The Korean Communications Standards Commission (KCSC) criticized several radio broadcasters in Korea recently for incorporating English into their shows in favor of Korean words.
Specifically, the KCSC criticized their use of English words such as “nice” and “activity” when a similar Korean word could have been substituted in its place.
“There is a need for a concerted effort to use our own language when a Korean word exists that could replace a foreign word with the same definition,” the KCSC concluded.
Other than the above issue, the KCSC also frowned upon excessive use of non-formal banmal in certain broadcasts. “Even though you might have a personal relationship with other people on the air, caution must still be used when using banmal in broadcast, and even more careful when using it with normal citizens.”
At face value, it seems ridiculous, right? The Korean government criticizing radio stations for using English while their population is obsessed with speaking English and “going international” with it. Hence the existence of most foreigners in their country to begin with. Well perhaps it is still ridiculous, but the reason behind it isn’t that absurd to me.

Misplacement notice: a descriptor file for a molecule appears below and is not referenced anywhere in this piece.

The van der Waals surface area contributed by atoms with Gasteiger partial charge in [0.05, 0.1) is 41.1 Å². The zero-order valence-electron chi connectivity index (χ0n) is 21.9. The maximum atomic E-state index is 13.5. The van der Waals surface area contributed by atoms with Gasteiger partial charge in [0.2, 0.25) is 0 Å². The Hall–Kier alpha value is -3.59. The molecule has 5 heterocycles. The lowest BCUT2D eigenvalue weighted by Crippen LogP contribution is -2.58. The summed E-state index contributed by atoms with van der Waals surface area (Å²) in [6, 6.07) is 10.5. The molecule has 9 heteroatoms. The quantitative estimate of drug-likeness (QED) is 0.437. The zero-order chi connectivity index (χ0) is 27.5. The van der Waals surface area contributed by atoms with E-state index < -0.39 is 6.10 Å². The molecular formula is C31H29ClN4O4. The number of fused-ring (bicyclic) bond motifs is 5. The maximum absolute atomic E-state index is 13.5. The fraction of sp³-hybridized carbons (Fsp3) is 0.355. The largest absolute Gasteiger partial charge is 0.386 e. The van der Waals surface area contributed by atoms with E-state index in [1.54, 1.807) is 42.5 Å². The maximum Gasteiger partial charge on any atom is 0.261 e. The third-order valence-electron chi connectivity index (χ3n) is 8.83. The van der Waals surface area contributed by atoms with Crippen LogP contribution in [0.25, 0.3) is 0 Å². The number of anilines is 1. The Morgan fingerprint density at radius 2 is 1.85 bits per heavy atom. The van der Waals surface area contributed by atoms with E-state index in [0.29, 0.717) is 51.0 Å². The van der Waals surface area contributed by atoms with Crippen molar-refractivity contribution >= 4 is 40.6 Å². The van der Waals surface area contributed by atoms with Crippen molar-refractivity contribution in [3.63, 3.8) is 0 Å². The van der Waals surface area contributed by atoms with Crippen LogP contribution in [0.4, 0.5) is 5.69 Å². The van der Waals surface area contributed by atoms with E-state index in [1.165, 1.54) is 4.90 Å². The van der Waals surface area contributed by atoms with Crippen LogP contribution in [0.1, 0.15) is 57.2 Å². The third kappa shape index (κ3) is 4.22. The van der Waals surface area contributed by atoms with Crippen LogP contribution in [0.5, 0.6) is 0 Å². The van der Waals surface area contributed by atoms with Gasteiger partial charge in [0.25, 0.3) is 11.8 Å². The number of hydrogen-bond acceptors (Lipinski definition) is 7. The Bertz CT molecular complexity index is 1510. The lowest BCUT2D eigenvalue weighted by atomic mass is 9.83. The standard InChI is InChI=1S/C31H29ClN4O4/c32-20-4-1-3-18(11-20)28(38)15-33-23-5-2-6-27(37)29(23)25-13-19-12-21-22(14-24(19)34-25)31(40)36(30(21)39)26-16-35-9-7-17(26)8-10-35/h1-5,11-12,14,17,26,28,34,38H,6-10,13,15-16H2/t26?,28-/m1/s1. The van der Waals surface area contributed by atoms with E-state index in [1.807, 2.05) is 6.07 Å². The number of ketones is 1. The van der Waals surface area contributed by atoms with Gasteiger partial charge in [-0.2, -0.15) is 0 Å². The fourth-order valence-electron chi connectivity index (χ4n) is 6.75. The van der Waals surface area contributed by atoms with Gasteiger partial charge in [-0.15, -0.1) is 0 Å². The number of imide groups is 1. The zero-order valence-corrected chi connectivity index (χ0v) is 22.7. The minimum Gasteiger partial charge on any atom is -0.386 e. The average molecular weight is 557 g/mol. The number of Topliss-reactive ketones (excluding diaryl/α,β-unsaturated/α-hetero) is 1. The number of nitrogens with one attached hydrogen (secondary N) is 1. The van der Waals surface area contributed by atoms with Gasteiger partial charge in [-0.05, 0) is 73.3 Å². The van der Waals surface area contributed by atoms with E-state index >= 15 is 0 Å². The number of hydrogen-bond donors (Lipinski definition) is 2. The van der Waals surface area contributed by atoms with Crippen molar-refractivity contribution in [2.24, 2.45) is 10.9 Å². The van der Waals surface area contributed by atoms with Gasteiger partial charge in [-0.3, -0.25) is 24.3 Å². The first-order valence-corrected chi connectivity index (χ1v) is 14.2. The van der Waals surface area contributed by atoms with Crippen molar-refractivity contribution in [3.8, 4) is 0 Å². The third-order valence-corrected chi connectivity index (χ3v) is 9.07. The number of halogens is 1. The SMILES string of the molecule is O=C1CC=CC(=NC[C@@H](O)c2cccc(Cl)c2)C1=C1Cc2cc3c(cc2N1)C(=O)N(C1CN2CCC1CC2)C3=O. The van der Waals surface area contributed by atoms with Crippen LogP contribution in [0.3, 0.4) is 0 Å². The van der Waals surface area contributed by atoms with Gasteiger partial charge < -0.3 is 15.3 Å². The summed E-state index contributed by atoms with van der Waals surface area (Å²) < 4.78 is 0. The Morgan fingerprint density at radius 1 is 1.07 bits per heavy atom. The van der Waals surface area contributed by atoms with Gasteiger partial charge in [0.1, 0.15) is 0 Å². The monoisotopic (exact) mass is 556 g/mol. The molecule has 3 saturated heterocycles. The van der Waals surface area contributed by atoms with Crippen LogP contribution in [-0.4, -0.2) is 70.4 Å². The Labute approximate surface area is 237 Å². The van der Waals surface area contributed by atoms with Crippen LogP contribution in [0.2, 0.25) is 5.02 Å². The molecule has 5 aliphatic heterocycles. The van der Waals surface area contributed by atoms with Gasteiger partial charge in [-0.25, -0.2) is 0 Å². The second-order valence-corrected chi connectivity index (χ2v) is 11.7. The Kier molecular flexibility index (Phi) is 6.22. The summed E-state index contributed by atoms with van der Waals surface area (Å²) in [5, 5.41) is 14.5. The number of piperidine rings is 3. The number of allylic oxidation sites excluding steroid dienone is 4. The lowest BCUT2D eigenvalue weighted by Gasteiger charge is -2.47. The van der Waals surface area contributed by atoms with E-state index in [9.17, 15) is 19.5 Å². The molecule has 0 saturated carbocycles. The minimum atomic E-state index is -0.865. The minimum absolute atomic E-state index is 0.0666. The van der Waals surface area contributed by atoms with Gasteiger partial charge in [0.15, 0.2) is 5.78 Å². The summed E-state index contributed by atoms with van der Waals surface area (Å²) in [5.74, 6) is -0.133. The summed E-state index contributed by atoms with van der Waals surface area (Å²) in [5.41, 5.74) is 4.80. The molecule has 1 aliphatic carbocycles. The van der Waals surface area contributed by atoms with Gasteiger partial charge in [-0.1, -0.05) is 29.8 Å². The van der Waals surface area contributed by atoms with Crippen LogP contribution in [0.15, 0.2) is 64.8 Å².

Complete history lesson aside, when only one to two generations ago another country (Japan) tries to systematically eliminate your language from your culture/society, using foreign languages over Korean becomes a bigger deal than it would seem like for foreigners on a site like say … allkpop or Asian Junkie even. Hell, in America people complain about Spanish use despite it not being a threat and having never had foreign ground troops set foot in the country before (besides the War Of 1812, but that doesn’t count because … America’s Hat).
So given that context, it does annoy me when I read comments like, “LOL OMG THIS IS SO STUPID GET OVER IT” or “OMG KOREA IS SO RACIST/NATIONALISTIC/WHATEVER“. Just as a blanket statement, comments of that nature are sort of just dumb. While I point out the double standards and absurdities in Korea myself, I don’t really see this specific issue as being that absurd, honestly.
Now where I do find it to be ridiculous, besides the aforementioned reasons I already gave, is that their use of English is directly tied to the success of their biggest cultural export, K-pop. So it’s a tad ironic that the Korean government is critical of the use of English (in anything) since that same use of English has sparked a lot of the popularity for the cultural export they readily endorse.